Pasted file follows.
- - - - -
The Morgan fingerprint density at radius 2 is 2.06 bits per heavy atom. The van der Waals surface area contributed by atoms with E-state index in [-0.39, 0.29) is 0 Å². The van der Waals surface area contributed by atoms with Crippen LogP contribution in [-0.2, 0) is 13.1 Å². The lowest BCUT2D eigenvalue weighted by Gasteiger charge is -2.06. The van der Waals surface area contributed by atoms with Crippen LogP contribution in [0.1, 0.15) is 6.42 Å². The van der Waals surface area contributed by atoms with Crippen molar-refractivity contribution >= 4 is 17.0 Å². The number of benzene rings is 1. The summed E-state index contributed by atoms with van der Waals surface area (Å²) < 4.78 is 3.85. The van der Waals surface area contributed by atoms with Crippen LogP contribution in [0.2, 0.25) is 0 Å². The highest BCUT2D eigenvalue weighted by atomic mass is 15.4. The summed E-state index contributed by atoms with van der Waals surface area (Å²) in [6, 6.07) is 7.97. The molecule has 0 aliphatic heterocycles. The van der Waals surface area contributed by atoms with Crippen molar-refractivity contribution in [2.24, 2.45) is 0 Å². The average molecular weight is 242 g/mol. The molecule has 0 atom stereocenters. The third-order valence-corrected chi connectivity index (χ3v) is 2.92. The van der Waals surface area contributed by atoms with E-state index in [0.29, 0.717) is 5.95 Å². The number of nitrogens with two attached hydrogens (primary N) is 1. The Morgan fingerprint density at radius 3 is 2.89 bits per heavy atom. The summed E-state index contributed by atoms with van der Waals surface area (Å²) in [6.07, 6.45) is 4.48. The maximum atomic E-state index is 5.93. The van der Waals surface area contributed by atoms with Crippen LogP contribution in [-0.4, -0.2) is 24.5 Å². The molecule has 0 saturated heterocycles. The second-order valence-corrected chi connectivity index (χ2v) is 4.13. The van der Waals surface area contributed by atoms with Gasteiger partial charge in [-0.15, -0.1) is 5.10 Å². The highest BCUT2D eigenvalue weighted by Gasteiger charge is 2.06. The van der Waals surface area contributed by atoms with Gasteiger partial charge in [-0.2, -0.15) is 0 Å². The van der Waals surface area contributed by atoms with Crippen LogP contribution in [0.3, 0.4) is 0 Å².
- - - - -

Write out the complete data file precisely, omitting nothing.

The Morgan fingerprint density at radius 2 is 2.06 bits per heavy atom. The van der Waals surface area contributed by atoms with E-state index in [-0.39, 0.29) is 0 Å². The van der Waals surface area contributed by atoms with Crippen LogP contribution in [-0.2, 0) is 13.1 Å². The lowest BCUT2D eigenvalue weighted by Gasteiger charge is -2.06. The van der Waals surface area contributed by atoms with Crippen LogP contribution in [0.1, 0.15) is 6.42 Å². The van der Waals surface area contributed by atoms with Crippen molar-refractivity contribution >= 4 is 17.0 Å². The number of benzene rings is 1. The summed E-state index contributed by atoms with van der Waals surface area (Å²) < 4.78 is 3.85. The van der Waals surface area contributed by atoms with Crippen LogP contribution in [0.2, 0.25) is 0 Å². The highest BCUT2D eigenvalue weighted by atomic mass is 15.4. The summed E-state index contributed by atoms with van der Waals surface area (Å²) in [6, 6.07) is 7.97. The molecule has 0 aliphatic heterocycles. The van der Waals surface area contributed by atoms with Crippen molar-refractivity contribution in [2.24, 2.45) is 0 Å². The average molecular weight is 242 g/mol. The molecule has 0 atom stereocenters. The third-order valence-corrected chi connectivity index (χ3v) is 2.92. The van der Waals surface area contributed by atoms with E-state index in [0.29, 0.717) is 5.95 Å². The number of nitrogens with two attached hydrogens (primary N) is 1. The Morgan fingerprint density at radius 3 is 2.89 bits per heavy atom. The summed E-state index contributed by atoms with van der Waals surface area (Å²) in [6.07, 6.45) is 4.48. The maximum atomic E-state index is 5.93. The van der Waals surface area contributed by atoms with Crippen LogP contribution in [-0.4, -0.2) is 24.5 Å². The molecule has 0 saturated heterocycles. The second-order valence-corrected chi connectivity index (χ2v) is 4.13. The van der Waals surface area contributed by atoms with Gasteiger partial charge in [-0.15, -0.1) is 5.10 Å². The highest BCUT2D eigenvalue weighted by Gasteiger charge is 2.06. The van der Waals surface area contributed by atoms with Gasteiger partial charge in [-0.2, -0.15) is 0 Å². The van der Waals surface area contributed by atoms with Crippen LogP contribution in [0.3, 0.4) is 0 Å².